A common question I am asked is what does REO mean? REO stands for real estate owned and refers to foreclosure property which has been returned to the bank. Banks hold the title, manage the property and are responsible for selling it. Bank owned homes are sold directly through each lender's loss mitigation department or a designated real estate agent.
Many people wonder what does REO mean in terms of buying properties at reduced prices? While it is true most real estate owned properties are sold below market value, buyers must take in to account repair costs required to return properties to livable condition. Some homes are in near perfect condition, while others are in complete disarray and require an entire renovation.
March 15, 2010
Fannie Mae's Home Path Mortgage is a home buying program offering multiple incentives to purchase bank owned homes. Money saving incentives include being able to purchase Fannie Mae homes with minimal down payment requirements and flexible mortgage terms which allow borrowers to pay additional monies toward their mortgage note without incurring penalties.
Buyers of Home Path Mortgage properties can select from most types of residential real estate including single family homes, townhomes and condominiums. Properties offered through HomePath are owned by Fannie Mae and consist of bank foreclosure and repossessed homes.
December 15, 2009
Considering investing in foreclosure real estate? You're not alone. From first time home buyers to seasoned investors, foreclosure properties can be a smart choice. They can also be your worst nightmare. Taking time to understand the market and what is occurring behind the scenes can help buyers determine if purchasing foreclosure property is the best option.
Nearly every day the rules for buying foreclosure real estate change. In February 2009, President Obama unveiled a $75 billion mortgage relief plan. Devised to provide assistance to nearly 9 million struggling homeowners, the Homeowner Stability Initiative offered incentives to mortgage lenders to engage in loan modifications with borrowers facing foreclosure.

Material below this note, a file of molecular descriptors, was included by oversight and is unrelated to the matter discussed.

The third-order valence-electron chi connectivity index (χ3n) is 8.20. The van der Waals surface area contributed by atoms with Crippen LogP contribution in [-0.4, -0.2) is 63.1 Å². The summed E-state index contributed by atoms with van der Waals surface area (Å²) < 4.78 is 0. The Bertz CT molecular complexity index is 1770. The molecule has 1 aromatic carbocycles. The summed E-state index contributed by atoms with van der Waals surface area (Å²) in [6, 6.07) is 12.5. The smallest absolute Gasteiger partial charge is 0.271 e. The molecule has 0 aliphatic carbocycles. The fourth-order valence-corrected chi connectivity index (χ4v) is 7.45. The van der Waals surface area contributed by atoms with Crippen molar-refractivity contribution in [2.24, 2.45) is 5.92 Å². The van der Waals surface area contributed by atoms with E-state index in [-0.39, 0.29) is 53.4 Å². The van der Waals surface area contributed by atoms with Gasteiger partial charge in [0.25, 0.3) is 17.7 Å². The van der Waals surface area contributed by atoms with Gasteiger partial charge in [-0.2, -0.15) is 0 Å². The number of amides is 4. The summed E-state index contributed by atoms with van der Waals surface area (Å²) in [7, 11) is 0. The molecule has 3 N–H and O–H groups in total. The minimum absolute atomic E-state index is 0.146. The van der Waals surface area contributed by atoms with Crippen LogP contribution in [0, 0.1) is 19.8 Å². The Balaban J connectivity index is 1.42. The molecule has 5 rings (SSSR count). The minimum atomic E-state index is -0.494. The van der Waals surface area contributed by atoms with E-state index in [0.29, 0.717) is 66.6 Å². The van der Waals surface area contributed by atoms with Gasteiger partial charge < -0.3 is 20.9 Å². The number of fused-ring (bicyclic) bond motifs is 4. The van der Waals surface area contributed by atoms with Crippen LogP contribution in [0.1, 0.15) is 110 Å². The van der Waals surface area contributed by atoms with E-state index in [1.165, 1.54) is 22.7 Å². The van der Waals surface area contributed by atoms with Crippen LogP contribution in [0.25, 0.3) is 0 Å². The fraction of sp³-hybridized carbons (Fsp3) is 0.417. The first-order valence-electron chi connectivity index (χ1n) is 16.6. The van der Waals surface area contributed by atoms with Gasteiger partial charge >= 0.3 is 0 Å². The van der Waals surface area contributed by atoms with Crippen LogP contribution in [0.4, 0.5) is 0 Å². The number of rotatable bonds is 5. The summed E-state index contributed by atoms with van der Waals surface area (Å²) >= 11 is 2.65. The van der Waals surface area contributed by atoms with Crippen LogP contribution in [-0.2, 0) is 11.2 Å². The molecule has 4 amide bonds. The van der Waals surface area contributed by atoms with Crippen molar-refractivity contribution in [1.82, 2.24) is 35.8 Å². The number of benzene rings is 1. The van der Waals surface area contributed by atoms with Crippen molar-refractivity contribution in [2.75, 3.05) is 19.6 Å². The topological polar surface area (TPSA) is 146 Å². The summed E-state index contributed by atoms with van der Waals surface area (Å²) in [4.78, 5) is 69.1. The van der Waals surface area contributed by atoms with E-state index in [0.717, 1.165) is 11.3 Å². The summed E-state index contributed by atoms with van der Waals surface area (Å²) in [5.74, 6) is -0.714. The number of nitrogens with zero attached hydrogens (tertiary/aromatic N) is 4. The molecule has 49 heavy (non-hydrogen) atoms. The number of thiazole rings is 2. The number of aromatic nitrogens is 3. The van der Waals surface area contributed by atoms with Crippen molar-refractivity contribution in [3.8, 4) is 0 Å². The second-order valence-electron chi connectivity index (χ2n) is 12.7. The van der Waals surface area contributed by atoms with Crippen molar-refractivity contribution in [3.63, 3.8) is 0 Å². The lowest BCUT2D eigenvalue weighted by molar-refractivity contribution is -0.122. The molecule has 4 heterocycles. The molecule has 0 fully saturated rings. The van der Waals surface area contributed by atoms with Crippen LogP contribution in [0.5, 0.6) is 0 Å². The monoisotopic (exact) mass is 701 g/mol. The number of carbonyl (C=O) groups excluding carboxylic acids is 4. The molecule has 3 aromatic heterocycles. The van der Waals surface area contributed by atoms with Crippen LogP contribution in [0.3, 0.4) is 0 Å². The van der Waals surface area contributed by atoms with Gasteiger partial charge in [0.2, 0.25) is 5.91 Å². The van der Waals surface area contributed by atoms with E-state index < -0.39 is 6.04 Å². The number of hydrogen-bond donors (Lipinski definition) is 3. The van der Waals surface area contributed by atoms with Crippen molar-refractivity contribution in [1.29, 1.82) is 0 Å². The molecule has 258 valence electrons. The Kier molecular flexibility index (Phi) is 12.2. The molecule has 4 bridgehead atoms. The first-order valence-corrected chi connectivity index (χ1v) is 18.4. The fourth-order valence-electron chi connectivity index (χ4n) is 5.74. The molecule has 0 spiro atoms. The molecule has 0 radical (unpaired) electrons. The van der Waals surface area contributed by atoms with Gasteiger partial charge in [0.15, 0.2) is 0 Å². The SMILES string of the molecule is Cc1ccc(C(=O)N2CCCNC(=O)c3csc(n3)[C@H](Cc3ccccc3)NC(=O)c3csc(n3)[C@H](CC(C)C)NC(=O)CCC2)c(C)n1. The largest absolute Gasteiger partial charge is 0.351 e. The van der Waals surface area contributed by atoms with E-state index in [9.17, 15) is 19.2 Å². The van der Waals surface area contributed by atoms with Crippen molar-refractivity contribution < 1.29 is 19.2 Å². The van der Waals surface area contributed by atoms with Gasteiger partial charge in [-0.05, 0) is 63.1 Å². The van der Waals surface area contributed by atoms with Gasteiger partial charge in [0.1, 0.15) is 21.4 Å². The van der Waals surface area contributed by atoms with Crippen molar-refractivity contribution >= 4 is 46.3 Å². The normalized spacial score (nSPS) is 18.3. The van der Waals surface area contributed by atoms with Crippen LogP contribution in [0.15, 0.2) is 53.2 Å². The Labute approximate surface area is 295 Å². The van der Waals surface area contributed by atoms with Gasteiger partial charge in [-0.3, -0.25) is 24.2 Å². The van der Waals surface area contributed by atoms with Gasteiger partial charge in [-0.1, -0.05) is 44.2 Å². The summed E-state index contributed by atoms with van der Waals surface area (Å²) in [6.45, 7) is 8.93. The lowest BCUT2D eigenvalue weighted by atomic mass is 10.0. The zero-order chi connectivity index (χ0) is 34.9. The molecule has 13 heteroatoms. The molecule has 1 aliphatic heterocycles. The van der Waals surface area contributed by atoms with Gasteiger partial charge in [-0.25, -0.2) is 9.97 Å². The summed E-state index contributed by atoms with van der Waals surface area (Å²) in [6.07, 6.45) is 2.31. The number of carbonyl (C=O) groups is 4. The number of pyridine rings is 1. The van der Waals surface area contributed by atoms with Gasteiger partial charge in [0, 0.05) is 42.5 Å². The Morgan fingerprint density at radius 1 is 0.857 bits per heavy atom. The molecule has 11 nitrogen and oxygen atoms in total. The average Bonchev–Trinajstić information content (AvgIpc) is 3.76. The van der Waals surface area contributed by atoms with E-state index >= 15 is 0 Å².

August 14, 2009
Bank owned refers to real estate that has been repossessed by the bank because the borrower was unable to maintain their mortgage payments. Bank owned real estate is oftentimes referred to as real estate owned or REO properties.
Bank owned real estate is foreclosure property which did not sell at auction. Once property has been foreclosed it is first place for sale through public auction. If no acceptable bids are placed, the property is returned to the bank. At this point, it becomes the mortgage lender's responsibility to maintain the property until sold.
May 12, 2009
Bank owned property refers to foreclosure real estate that has been returned to the lender. When homes fall into foreclosure they are placed for sale through public auctions. If no one bids on the property it is given back to the bank. At this stage, the property is referred to as real estate owned, or REO, property.
Bank owned property can consist of houses, condos, manufactured homes, mobile homes, commercial properties or raw land. REO properties are sold through each lender's loss mitigation department. Many lenders present bank owned real estate via their company website. Others retain the services of a realtor who specializes in distressed properties.